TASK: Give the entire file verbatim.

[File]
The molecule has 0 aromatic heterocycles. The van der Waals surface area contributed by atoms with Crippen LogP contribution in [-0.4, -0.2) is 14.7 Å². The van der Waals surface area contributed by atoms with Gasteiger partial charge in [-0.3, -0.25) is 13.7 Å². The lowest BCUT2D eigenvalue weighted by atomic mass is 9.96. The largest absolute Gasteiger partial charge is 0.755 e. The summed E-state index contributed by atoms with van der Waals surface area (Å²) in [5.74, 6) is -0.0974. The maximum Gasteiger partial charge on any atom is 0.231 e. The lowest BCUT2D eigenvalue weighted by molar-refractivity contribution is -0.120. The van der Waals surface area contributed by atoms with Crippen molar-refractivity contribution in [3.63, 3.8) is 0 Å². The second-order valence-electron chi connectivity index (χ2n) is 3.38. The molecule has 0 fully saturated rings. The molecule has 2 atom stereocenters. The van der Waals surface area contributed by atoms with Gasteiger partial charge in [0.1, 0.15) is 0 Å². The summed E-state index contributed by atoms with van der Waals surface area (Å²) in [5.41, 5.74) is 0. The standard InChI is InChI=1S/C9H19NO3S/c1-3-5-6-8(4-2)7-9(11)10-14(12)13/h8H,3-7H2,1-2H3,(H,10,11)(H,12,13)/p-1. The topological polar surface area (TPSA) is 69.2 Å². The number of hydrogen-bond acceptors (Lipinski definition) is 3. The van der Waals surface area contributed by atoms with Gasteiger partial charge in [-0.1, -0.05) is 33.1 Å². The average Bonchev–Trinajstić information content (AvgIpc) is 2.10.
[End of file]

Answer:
The molecule has 0 aromatic heterocycles. The van der Waals surface area contributed by atoms with Crippen LogP contribution in [-0.4, -0.2) is 14.7 Å². The van der Waals surface area contributed by atoms with Gasteiger partial charge in [-0.3, -0.25) is 13.7 Å². The lowest BCUT2D eigenvalue weighted by atomic mass is 9.96. The largest absolute Gasteiger partial charge is 0.755 e. The summed E-state index contributed by atoms with van der Waals surface area (Å²) in [5.74, 6) is -0.0974. The maximum Gasteiger partial charge on any atom is 0.231 e. The lowest BCUT2D eigenvalue weighted by molar-refractivity contribution is -0.120. The van der Waals surface area contributed by atoms with Crippen molar-refractivity contribution in [3.63, 3.8) is 0 Å². The second-order valence-electron chi connectivity index (χ2n) is 3.38. The molecule has 0 fully saturated rings. The molecule has 2 atom stereocenters. The van der Waals surface area contributed by atoms with Gasteiger partial charge in [0.1, 0.15) is 0 Å². The summed E-state index contributed by atoms with van der Waals surface area (Å²) in [5.41, 5.74) is 0. The standard InChI is InChI=1S/C9H19NO3S/c1-3-5-6-8(4-2)7-9(11)10-14(12)13/h8H,3-7H2,1-2H3,(H,10,11)(H,12,13)/p-1. The topological polar surface area (TPSA) is 69.2 Å². The number of hydrogen-bond acceptors (Lipinski definition) is 3. The van der Waals surface area contributed by atoms with Gasteiger partial charge in [-0.1, -0.05) is 33.1 Å². The average Bonchev–Trinajstić information content (AvgIpc) is 2.10.